Climate change Mitigation - Renewable energies
Waste - Waste recycling
Water - Waste water treatment


Keywords

greenhouse gas‚  sludge treatment‚  sewage sludge


Target EU Legislation

  • Water
  • Directive 91/271 - Urban waste water treatment (21.05.1991)
  • Waste
  • Directive 2008/98 - Waste and repealing certain Directives (Waste Framework Directive) (19.11.200 ...

Natura 2000 sites

Not applicable


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Beneficiaries:

Coordinator DEPURACIÓN DE AGUAS DEL MEDITERRÁNEO SL
Type of organisation Large enterprise
Description Depuración Aguas del Mediterraneo, a service company, was formed in Valencia in 1995. It focuses on service and maintenance of sewage treatment plants and sanitation systems. The company is managing sewage from a population of more than 7 500 000 inhabitants, with a volume of treated water of more than 650 million m3 per year.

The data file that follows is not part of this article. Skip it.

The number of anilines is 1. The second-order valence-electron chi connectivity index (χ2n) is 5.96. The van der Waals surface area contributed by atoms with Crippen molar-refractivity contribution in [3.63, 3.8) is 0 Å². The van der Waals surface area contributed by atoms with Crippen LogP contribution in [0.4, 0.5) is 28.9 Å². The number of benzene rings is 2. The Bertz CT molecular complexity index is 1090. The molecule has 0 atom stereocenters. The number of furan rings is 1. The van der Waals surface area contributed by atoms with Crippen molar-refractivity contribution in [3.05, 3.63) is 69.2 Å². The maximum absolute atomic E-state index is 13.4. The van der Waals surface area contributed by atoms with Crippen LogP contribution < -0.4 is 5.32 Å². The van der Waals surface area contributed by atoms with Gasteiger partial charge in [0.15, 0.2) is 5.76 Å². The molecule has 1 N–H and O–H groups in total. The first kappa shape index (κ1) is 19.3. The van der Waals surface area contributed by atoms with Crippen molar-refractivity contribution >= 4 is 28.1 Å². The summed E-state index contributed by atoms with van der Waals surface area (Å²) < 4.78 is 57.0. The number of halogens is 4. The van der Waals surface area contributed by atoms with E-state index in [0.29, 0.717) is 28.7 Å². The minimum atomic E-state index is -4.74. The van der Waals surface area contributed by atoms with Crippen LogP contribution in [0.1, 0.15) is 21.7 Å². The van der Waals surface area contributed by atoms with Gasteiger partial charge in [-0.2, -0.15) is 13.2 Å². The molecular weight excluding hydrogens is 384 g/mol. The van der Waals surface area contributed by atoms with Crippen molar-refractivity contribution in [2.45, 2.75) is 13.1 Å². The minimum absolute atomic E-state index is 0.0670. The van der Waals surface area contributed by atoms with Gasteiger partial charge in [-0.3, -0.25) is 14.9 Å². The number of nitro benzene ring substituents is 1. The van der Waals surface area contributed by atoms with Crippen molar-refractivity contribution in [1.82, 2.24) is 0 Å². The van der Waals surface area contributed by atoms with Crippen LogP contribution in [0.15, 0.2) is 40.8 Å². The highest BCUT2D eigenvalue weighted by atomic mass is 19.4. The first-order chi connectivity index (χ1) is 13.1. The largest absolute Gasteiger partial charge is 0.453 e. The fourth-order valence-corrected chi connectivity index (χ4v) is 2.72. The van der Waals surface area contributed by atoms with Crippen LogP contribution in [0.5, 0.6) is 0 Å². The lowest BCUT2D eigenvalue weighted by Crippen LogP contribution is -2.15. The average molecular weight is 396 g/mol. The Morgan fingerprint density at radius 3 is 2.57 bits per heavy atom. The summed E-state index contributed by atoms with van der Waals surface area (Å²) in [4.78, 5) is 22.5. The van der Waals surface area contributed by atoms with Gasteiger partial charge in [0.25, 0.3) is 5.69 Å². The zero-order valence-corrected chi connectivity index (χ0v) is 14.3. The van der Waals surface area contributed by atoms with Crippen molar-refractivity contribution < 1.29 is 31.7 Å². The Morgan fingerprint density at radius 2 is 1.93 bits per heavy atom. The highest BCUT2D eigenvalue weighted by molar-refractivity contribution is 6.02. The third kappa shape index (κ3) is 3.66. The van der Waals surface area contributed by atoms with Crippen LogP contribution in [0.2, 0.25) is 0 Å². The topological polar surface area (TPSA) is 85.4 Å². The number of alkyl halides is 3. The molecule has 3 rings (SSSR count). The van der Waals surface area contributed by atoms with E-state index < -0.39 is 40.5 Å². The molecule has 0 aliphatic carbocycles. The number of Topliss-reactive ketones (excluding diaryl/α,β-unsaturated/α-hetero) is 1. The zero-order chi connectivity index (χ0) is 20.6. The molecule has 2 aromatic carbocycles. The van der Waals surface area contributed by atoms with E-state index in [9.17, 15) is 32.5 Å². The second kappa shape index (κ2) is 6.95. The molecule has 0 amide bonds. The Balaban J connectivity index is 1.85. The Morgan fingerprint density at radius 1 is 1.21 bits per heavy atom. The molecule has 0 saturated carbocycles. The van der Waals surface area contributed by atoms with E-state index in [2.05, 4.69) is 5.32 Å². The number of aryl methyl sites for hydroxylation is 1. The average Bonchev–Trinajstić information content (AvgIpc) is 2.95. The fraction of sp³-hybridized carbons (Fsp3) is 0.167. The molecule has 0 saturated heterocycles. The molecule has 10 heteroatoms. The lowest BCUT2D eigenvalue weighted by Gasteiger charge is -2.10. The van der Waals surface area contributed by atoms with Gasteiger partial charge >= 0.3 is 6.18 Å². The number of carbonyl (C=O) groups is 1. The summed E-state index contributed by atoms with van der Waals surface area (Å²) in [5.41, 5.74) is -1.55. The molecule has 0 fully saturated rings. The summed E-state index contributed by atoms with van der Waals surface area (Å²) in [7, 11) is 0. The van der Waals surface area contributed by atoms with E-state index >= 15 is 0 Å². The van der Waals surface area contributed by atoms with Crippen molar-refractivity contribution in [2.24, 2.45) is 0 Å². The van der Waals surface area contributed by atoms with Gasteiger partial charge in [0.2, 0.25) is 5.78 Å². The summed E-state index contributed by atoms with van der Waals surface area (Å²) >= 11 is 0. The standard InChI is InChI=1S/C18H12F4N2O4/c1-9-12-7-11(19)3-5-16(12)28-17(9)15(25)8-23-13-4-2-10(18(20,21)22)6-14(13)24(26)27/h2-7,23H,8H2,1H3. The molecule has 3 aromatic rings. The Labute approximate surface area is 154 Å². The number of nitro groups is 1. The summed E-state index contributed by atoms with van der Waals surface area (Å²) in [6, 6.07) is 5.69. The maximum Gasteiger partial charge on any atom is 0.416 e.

Partners MENDYRA(Mendyra, S.L.), Spain SEMIDE(European Economic Interest Group UT-SEMIDE), France ESAMUR(ENTIDAD DE SANEAMIENTO Y DEPURACIÓN DE AGUAS RESIDUALES DE LA REGIÓN DE MURCIA), Spain CEIT(CENTRO DE ESTUDIOS E INVESTIGACIONES TECNICAS), Spain

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Project reference LIFE14 ENV/ES/000524
Duration 01-SEP-2015 to 28-FEB -2019
Total budget 1,549,598.00 €
EU contribution 927,559.00 €
Project location País Vasco(España) Navarra(España) Comunidad Valenciana(España) Murcia(España) Provence-Alpes-Côte d' Azur(France)

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Read more:

Leaflet "Dry anaerobic digestion as an alternative managem ...
Poster "Dry anaerobic digestion as an alternative managem ...
Project web site Project's website
Project web site - 2 Project's Facebook page
Video link "LIFE ANADRY [Project's video]" (4')
Video link "LIFE ANADRY [Project's video]" (4')

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Project description   Environmental issues   Beneficiaries   Administrative data   Read more   Print   PDF version